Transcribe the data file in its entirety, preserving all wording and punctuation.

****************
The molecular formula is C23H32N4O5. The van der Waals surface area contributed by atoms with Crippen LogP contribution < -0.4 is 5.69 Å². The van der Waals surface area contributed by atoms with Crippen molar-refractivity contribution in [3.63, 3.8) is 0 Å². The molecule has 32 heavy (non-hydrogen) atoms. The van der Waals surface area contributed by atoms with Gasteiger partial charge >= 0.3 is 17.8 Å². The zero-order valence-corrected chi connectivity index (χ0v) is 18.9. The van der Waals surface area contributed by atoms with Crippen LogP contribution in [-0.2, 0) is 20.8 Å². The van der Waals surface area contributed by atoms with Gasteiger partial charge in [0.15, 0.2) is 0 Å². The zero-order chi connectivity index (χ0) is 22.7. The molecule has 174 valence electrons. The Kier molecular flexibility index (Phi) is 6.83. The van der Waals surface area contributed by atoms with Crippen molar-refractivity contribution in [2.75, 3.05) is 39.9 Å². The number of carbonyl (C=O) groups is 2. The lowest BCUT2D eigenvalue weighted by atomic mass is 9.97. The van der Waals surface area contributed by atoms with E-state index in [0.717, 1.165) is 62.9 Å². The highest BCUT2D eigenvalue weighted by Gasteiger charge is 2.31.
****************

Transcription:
The molecular formula is C23H32N4O5. The van der Waals surface area contributed by atoms with Crippen LogP contribution < -0.4 is 5.69 Å². The van der Waals surface area contributed by atoms with Crippen molar-refractivity contribution in [3.63, 3.8) is 0 Å². The molecule has 32 heavy (non-hydrogen) atoms. The van der Waals surface area contributed by atoms with Gasteiger partial charge >= 0.3 is 17.8 Å². The zero-order valence-corrected chi connectivity index (χ0v) is 18.9. The van der Waals surface area contributed by atoms with Crippen LogP contribution in [-0.2, 0) is 20.8 Å². The van der Waals surface area contributed by atoms with Gasteiger partial charge in [0.15, 0.2) is 0 Å². The zero-order chi connectivity index (χ0) is 22.7. The molecule has 174 valence electrons. The Kier molecular flexibility index (Phi) is 6.83. The van der Waals surface area contributed by atoms with Crippen molar-refractivity contribution in [2.75, 3.05) is 39.9 Å². The number of carbonyl (C=O) groups is 2. The lowest BCUT2D eigenvalue weighted by atomic mass is 9.97. The van der Waals surface area contributed by atoms with E-state index in [0.717, 1.165) is 62.9 Å². The highest BCUT2D eigenvalue weighted by Gasteiger charge is 2.31.